The Micro Amp is super convenient, really easy and fun to use. On battery power alone, the volume gets loud enough that halfway up is more than good for bedroom practice. On the clean channel, the sound is indeed clean and smooth. Drive and Lead increase the fuzz and the presence respectively. On first listen, this does not sound like a microamp. It’s got presence, there’s no hum in the background and lets you focus on your guitar. Easily bests the Yamaha THR5 at half the cost if you like clean sounds without a lot of overdrive.
Both my son and are able to pick up and carry the amp with a single hand, but it does feel like it’s missing a dedicated handle. Anyone with smaller hands or just carrying multiple things might have trouble. Similarly, the mic adapter should have a home in the battery compartment or somewhere so it doesn’t get lost.
So what if you’re not into clean guitar and want crunch, or blistering metal or want to find a sound all your own? Any sounds that you may feel are missing are likely available by connecting your phone or computer and downloading the Amplitube app. It’s funny, but downloading the app I realized that it’s been around a while. I actually originally installed it on an iPad back in November of 2012 and it’s improved a lot since then.
26 of 32 of their own effects pedals are included with the app as you fill out a virtual pedal board. You can choose from pedals like delays, Chorus, Wah, Flangers, Overdrive and more as well as different head units that are sure to have what you’re looking for.
Connecting to Amplitube does override your channel settings so everything other than the physical knobs is now controlled by the app.
An additional 6 of their premium pedals and lots of effects pedals from brands like Fender, Orange and others are available to purchase as are amps and mics. The in-app purchasing feels a little bit like death by 1,000 paper cuts, but it is significantly cheaper than buying physical pedals outright by a long shot. Tip: look at the different bundles as they may save you some money over individual purchases.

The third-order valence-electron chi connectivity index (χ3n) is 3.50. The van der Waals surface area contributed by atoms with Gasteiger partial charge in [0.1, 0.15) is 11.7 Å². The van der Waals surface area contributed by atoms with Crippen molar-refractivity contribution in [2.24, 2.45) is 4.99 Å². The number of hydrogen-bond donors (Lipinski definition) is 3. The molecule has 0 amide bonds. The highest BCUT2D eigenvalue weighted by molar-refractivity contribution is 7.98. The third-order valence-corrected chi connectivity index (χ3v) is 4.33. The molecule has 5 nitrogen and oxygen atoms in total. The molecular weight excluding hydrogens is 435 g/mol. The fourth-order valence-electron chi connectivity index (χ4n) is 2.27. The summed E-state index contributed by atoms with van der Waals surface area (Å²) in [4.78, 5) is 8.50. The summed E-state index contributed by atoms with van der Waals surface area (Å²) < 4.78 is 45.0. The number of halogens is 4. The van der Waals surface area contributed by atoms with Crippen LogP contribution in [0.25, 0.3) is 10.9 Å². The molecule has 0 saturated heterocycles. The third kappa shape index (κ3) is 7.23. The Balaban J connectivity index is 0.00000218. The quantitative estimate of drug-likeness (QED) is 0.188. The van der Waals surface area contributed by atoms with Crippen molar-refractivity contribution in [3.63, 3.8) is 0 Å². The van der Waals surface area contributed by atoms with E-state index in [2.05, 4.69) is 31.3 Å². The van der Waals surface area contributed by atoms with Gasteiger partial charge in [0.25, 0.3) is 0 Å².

Considering that Amplitube lets you add drum tracks, vocals, amps and then record your session, there’s a lot to like. For a new guitarist, there’s a lot of value and just as much for someone wanting to experiment with different pedals before buying real ones.
As I’m typing, Satchel is lost in a riff playing with the Octave pedal bouncing between something he’s laying down on the spot and the Mario underground theme song. Pretty sure he’d sit there for the full estimated 16 hour battery life if we left him alone.
Here’s a quick vid of the riff he shot with my iPhone.
Maybe the coolest feature for me is that you can connect an external cabinet with its 1/4″ output connection. We have a 4×12 Marshall cabinet without a head unit that’s been collecting dust for a while. The Micro Amp plugged right in and was able to drive this 16 Ohm cabinet well enough that we were both smiling and nodding our heads. It’s worth noting that the output doubles from 7.5w to 15w when you use the DC port on the back of the Micro Amp instead of batteries. It’s not going to out-power a real system, but our cabinet will now see some use.
What I like
- Size and weight is awesome
- Sound is great with good controls
- Amplitube app is fantastic sound exploration, and practice sessions in a box
- Able to output and drive an external cabinet
What needs to be improved
- It could use a handle or strap
- Storage spot for mic adapter
There’s not much to complain about here and the value outshines all of it. Satch is heading off to college this fall and this is the perfect size for the dorm room without sacrificing sound. It’s got me itching to pick up the guitar again myself.